Research Details
 
Atomistic Simulations and Design in Biology
 
Research in our group utilises atomistic computer models to probe and provide mechanistic insights into fundamental processes in biology. We utilise the usual arsenal of tools: construction of models based on "imagination with a whiff of hand-waving", homology modelling, molecular dynamics, free energy, normal modes, reaction paths to examine shape shiftings in proteins, electrostatics, ligand-protein/protein-protein dockings including virtual screening (the docking program also includes the development of novel or modifications of existing scoring methods). On one hand, we examine how native and mutant forms of proteins may (mis)function while on the other, we have an extensive program that is directed towards ligand/drug discovery and protein/peptide design both from a therapeutic as well as a (bio)technological perspective. Our work is rooted in detailed computational biochemistry and we have extensive links with a variety of experimental labs, including our own attempts at "wetting our hands" so that our hypotheses are subject to rigorous testing and validations (EMBO Reports 9:144; 2008). Here we outline some of our findings.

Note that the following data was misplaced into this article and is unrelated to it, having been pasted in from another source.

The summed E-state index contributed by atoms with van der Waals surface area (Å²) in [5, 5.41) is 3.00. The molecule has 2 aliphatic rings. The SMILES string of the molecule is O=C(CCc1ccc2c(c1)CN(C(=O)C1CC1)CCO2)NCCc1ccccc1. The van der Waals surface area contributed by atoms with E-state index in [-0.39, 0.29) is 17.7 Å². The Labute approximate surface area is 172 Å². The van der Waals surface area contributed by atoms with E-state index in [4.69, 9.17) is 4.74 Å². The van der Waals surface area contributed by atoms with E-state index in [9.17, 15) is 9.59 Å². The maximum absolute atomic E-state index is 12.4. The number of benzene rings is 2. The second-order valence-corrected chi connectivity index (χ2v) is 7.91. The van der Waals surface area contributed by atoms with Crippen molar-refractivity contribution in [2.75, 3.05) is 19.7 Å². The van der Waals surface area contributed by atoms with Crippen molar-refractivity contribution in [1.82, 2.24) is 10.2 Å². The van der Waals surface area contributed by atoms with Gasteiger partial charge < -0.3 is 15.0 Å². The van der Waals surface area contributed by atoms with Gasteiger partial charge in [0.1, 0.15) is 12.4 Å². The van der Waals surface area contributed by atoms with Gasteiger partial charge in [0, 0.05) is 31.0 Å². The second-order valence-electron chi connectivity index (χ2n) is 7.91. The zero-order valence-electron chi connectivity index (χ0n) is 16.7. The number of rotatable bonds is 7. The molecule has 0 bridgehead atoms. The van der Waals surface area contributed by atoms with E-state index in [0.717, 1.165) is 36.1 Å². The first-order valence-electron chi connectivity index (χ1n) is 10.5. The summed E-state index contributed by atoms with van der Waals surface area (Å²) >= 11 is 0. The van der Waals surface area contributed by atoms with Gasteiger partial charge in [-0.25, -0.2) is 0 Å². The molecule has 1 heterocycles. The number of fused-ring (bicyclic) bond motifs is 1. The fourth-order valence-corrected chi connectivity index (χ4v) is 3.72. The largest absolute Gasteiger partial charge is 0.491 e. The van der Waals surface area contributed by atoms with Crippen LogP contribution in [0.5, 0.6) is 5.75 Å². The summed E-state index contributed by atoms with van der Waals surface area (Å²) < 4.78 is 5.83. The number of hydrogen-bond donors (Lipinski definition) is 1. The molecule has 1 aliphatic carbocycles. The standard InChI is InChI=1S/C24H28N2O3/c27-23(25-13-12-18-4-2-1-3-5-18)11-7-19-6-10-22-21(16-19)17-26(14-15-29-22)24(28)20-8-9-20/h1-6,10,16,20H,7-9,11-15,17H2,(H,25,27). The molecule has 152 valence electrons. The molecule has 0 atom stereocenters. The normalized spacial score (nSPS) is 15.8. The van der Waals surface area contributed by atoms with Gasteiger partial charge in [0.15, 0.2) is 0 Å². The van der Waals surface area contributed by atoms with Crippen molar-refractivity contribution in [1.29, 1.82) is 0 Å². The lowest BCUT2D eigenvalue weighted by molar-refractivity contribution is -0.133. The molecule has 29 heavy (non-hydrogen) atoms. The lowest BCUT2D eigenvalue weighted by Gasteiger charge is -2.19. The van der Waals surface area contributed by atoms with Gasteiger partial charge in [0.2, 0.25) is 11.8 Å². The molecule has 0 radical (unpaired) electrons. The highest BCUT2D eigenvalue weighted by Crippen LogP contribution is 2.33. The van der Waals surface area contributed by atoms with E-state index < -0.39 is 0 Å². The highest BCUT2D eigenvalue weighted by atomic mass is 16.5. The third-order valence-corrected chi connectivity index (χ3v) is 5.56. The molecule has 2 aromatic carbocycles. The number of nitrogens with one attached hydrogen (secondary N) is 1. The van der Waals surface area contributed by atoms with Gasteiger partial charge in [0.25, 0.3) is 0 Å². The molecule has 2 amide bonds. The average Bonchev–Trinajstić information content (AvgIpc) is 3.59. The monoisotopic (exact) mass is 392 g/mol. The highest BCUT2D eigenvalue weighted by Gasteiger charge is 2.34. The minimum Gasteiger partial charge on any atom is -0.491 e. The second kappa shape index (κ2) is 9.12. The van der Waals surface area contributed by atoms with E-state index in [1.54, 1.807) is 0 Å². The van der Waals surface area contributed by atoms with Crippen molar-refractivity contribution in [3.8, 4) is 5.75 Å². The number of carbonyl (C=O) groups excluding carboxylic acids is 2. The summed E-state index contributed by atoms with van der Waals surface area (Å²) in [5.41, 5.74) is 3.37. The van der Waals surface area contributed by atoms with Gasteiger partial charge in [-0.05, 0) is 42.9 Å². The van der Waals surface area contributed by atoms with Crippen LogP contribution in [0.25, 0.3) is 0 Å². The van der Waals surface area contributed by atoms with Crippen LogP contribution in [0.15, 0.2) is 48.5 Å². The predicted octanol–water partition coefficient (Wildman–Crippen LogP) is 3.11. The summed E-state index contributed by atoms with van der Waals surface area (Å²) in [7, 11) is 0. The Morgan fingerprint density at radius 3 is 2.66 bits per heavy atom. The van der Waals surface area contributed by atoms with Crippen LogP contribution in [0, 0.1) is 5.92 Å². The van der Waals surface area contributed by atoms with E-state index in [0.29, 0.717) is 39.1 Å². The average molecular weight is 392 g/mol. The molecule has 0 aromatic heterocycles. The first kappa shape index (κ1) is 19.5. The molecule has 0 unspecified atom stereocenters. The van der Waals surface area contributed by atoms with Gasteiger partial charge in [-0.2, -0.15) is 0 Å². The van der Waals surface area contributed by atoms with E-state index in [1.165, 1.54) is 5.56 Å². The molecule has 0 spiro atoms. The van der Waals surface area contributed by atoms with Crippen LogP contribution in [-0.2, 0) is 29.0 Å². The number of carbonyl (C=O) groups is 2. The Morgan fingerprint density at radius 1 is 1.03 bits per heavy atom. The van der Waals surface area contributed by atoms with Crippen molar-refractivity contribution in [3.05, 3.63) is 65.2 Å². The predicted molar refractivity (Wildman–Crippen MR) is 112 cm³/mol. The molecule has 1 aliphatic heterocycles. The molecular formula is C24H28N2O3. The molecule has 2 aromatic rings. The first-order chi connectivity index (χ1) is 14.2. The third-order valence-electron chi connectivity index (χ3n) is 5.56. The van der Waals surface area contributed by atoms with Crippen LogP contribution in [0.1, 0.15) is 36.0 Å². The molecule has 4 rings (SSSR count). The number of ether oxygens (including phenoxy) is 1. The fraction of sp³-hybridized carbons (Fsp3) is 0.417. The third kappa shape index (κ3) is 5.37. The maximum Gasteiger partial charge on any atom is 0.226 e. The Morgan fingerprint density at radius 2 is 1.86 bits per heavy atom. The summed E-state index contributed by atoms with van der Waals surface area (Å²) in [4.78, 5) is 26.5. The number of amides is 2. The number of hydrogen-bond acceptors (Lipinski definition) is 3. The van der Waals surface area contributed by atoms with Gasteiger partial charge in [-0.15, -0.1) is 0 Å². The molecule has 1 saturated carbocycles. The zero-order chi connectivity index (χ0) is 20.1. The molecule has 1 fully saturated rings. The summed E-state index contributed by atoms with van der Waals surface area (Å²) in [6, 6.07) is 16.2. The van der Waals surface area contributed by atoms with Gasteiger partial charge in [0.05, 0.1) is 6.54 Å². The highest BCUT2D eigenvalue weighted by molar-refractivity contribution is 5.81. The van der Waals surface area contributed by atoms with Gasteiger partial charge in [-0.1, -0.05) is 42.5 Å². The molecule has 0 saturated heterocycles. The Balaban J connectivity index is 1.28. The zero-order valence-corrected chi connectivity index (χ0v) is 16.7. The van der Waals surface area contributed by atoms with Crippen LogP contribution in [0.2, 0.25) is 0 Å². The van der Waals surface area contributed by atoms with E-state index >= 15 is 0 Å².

(a) p53 pathway
(b) Cyclins
(c) Protein Kinase C
(d) Defensins
(e) Basic structural/computational biophysical chemistry
 
 
(a) The p53 Pathway (Collaboration with the p53 lab of Professor Sir David Lane, Institute of Molecular & Cell Biology, Singapore)
 
Computational findings and predictions: Cell Cycle (2007) 6:1-8
Experimental Validations: Cell Cycle (2008) March issue
 
The tumour suppressor protein p53 which guards cells against various forms of injury is known to be implicated in about 50% of all human cancers. Under normal conditions the protein is present at basal levels and is under the regulation of E3 ubiquitin ligase MDM2, which targets it for degradation. Upon cellular stress, DNA damage, hypoxia etc., the protein is stabilised and it induces pathways that cause cell cycle arrest. We are investigating aspects of this pathway, notably with questions such as (a) what is the nature of the interactions that help (de)stabilise p53 in its interactions with MDM2, (b) what are the physical forces that determine the stability of the p53 protein.